Spirit Rider wrote:
Thu Mar 08, 2018 4:43 pm
If your employer has half a clue. Just like 401k employee deferrals, the employer should stop contributions when based on their knowledge (employer contribution, HDHP plan and age) your limit has been reached. Employers have plenty of time to implement this reduction in limit.
That makes too much sense. Sadly, it appears both my employer in the past and my wife’s current employer (where our current HSA contributions come through) implemented the limit as a per paycheck limit. Don’t know if my wife’s employer also has an annual cap on it.

A couple of years ago, when our insurance was through my employer, they rounded my annual amount (the limit) to the nearest penny, which was a round up slightly. 12/31 check put me $0.08 over the limit - a contribution that was rejected by the HSA administrator. It took about a month to straighten out - correct amount to reach limit to HSA and $0.08 refunded to me on a later paycheck. But the W-2 was never corrected - 1st year showed employer HSA contributions $0.08 more than actual and the next years, due to the refund, $0.08 less than actual. Since the IRS, as best I know, rounds everything to the nearest dollar, nothing has come of it. BTW, this same employer properly did cap 401k deductions.

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Re: HSA family max contribution lowered to $6850 for 2018

Post by ChrisC » Thu Mar 08, 2018 5:35 pm

FrankLUSMC wrote:
Wed Mar 07, 2018 8:16 pm
Just went to my Optum HSA account today and they still list 7900 (over 50) as the contribution limit. The changes may take some time.
They had the new limit on the website today for my Optum Bank HSA. I just sent in my excess contribution request on Optum's pre-printed form -- seems like a small inconvenience to me. In the past, we've asked for excess contributions back for other reasons (when we over-contributed before because of Medicare coverage overlay) without a major hassle.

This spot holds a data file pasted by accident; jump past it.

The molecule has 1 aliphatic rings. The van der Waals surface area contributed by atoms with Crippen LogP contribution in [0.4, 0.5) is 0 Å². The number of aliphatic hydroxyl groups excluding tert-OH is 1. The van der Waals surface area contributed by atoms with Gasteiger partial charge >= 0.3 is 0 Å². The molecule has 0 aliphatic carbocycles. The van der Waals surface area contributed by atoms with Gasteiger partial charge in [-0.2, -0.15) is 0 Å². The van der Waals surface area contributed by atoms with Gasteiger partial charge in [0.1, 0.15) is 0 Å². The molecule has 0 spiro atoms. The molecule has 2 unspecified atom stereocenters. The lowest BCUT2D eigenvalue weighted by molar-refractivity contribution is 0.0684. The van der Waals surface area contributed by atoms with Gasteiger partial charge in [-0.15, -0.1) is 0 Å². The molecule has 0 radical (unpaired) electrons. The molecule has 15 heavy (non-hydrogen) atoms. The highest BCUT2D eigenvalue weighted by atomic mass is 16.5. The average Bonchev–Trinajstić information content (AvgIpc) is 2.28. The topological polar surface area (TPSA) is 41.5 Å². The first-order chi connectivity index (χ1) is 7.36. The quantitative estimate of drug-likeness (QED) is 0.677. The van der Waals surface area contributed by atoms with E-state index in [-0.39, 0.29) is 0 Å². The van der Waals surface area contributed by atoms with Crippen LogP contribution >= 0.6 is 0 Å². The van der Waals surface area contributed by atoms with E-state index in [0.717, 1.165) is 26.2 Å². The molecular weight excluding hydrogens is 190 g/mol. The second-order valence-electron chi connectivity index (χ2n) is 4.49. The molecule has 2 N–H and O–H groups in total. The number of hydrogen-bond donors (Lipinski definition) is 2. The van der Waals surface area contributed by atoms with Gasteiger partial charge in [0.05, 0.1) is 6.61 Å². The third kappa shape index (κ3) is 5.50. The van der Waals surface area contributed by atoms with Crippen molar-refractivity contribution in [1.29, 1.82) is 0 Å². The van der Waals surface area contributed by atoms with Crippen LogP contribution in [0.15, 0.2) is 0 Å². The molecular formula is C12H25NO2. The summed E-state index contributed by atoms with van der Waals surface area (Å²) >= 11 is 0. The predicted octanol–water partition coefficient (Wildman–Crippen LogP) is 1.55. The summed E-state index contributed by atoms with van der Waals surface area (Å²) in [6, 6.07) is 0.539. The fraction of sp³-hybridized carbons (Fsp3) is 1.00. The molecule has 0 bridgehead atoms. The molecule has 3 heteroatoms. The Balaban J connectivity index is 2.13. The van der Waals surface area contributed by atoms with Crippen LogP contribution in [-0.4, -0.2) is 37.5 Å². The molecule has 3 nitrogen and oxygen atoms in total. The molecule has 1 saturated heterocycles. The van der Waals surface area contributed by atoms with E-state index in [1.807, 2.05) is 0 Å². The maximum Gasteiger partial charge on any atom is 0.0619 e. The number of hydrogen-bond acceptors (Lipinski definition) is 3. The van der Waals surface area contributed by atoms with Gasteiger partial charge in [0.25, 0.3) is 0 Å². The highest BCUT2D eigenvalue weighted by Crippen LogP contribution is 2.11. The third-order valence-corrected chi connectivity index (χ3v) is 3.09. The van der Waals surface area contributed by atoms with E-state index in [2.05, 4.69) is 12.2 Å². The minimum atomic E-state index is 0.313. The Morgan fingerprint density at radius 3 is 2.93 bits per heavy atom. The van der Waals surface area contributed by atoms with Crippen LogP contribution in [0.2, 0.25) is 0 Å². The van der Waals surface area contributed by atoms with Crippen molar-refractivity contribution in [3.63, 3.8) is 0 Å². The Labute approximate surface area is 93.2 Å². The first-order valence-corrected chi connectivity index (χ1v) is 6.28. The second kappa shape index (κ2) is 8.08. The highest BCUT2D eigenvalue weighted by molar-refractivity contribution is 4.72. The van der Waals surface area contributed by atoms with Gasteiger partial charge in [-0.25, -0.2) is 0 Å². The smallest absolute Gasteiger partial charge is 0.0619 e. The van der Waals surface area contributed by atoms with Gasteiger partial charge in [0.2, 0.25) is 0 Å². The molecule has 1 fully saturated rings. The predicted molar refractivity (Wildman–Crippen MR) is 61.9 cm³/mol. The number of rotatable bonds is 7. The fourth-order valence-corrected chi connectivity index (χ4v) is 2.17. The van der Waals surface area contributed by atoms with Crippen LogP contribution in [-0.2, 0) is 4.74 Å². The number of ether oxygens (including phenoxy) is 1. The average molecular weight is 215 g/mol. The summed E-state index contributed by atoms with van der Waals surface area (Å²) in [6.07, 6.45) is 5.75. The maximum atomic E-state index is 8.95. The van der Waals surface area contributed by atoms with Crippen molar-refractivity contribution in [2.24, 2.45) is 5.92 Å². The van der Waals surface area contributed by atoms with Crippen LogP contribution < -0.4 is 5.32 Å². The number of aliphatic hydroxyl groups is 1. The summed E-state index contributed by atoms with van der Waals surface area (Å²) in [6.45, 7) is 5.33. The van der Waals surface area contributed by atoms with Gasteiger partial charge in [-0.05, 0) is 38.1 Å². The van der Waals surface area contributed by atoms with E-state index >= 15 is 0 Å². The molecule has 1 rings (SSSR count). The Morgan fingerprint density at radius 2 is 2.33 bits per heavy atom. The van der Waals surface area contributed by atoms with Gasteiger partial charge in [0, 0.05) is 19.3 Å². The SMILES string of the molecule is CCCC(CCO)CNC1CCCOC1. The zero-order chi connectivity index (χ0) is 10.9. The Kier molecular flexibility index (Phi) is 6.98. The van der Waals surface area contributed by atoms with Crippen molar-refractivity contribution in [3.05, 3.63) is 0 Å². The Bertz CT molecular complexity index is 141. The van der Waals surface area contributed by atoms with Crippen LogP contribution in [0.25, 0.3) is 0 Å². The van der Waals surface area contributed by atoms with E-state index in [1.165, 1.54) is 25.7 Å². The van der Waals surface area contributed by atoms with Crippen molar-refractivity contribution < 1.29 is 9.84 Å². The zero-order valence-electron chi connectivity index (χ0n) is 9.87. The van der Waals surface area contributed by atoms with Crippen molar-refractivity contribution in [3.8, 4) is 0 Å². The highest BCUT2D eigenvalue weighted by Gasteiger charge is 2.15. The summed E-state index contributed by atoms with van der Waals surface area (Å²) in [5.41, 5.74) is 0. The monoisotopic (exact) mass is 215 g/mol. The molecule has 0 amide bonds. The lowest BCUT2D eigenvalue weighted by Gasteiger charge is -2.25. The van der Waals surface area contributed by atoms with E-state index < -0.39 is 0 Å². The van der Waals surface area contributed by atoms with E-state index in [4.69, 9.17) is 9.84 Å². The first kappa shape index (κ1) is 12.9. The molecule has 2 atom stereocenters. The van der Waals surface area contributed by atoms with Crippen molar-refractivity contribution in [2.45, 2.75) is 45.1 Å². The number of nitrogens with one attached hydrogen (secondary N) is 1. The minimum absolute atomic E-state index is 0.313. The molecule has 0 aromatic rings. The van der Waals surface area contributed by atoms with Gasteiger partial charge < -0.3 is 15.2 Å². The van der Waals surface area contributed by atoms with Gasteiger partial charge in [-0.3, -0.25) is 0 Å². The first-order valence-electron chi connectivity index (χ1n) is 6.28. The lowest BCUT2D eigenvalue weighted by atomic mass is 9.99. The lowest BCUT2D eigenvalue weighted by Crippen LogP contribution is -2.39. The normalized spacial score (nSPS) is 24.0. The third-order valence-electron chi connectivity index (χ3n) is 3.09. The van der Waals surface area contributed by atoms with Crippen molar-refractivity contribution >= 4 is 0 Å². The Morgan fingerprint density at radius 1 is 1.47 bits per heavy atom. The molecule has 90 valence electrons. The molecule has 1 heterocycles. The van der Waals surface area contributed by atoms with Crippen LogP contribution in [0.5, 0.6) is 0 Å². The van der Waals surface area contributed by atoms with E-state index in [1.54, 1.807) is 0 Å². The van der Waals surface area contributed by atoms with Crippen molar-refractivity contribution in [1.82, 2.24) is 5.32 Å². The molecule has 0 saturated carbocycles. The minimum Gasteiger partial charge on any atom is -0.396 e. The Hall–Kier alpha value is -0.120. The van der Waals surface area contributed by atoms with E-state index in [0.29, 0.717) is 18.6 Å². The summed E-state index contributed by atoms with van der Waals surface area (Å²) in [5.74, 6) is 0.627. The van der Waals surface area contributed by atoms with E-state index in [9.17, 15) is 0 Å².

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Re: HSA family max contribution lowered to $6850 for 2018

Post by Spirit Rider » Thu Mar 08, 2018 8:06 pm

"Sigh"

jj
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Re: HSA family max contribution lowered to $6850 for 2018

Post by jj » Thu Mar 08, 2018 8:47 pm

I absolutely have to give a shout out to Health Savings Administrators (healthsavings.com) they have dealt with my excess contribution immediately and efficiently - all within an hour this afternoon.

We are a couple both 55+ with a family HDHP for 2018, I contributed the full amount $8900 last month between our two HSA accounts. I received their email notifying me of the reduction to $8850. I emailed them asking how I could remove the offending $50 and within an hour I received an emailed docusign-type document where I authorized the removal of the $50 from my account (I left my spouse's alone). At that time they confirmed that their usual $25 fee would not apply in this instance. They will make the refund and any associated increase in value by check.

All taken care of, very efficiently. We'll see if it works as advertised but I was very impressed.
...it is madness to risk losing what you need in pursuing what you simply desire. Warren E. Buffett

catchup
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Re: HSA family max contribution lowered to $6850 for 2018

Post by catchup » Thu Mar 08, 2018 8:57 pm

Message from my HSA explaining what pressures to follow:

Our records indicate that you’ve already contributed $6,900 to your HSA for 2018. To maintain compliance with the IRS, you must deduct $50 from your account to total $6,850 for the tax year. If you are 55 or older, the $1,000 catch-up contribution amount has not changed, allowing your limit to be $7,850.

CHANGE YOUR CONTRIBUTION AMOUNT
Complete and submit our Excess Contribution Removal Form by June 30, 2018 to have the excess removal fee waived
Complete and submit our Contribution Correction Form to reimburse your employer for any amount contributed through payroll deduction

seawolf21
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Re: HSA family max contribution lowered to $6850 for 2018

Post by seawolf21 » Thu Mar 08, 2018 11:13 pm

Select Account HSA is also no fee to remove excess.

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Drain
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Re: HSA family max contribution lowered to $6850 for 2018

Post by Drain » Fri Mar 09, 2018 9:25 am